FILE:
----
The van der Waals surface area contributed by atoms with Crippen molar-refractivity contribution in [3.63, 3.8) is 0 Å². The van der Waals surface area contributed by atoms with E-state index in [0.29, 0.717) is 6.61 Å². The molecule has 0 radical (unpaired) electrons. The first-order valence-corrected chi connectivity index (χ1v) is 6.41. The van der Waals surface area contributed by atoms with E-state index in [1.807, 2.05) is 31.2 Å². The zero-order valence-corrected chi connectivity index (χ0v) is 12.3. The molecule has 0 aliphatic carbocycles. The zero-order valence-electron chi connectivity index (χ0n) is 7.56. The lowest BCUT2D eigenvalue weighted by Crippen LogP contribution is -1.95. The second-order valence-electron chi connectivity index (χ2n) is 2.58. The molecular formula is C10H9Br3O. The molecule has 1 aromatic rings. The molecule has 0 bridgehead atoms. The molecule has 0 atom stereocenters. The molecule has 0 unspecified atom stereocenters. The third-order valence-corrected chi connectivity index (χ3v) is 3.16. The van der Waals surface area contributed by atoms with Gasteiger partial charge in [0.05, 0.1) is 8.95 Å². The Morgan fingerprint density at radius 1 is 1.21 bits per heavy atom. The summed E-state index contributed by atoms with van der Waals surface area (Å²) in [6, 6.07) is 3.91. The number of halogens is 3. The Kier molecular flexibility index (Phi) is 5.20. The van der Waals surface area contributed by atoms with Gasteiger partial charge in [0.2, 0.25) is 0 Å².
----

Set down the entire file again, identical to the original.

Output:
The van der Waals surface area contributed by atoms with Crippen molar-refractivity contribution in [3.63, 3.8) is 0 Å². The van der Waals surface area contributed by atoms with E-state index in [0.29, 0.717) is 6.61 Å². The molecule has 0 radical (unpaired) electrons. The first-order valence-corrected chi connectivity index (χ1v) is 6.41. The van der Waals surface area contributed by atoms with E-state index in [1.807, 2.05) is 31.2 Å². The zero-order valence-corrected chi connectivity index (χ0v) is 12.3. The molecule has 0 aliphatic carbocycles. The zero-order valence-electron chi connectivity index (χ0n) is 7.56. The lowest BCUT2D eigenvalue weighted by Crippen LogP contribution is -1.95. The second-order valence-electron chi connectivity index (χ2n) is 2.58. The molecular formula is C10H9Br3O. The molecule has 1 aromatic rings. The molecule has 0 bridgehead atoms. The molecule has 0 atom stereocenters. The molecule has 0 unspecified atom stereocenters. The third-order valence-corrected chi connectivity index (χ3v) is 3.16. The van der Waals surface area contributed by atoms with Gasteiger partial charge in [0.05, 0.1) is 8.95 Å². The Morgan fingerprint density at radius 1 is 1.21 bits per heavy atom. The summed E-state index contributed by atoms with van der Waals surface area (Å²) in [6, 6.07) is 3.91. The number of halogens is 3. The Kier molecular flexibility index (Phi) is 5.20. The van der Waals surface area contributed by atoms with Gasteiger partial charge in [0.2, 0.25) is 0 Å².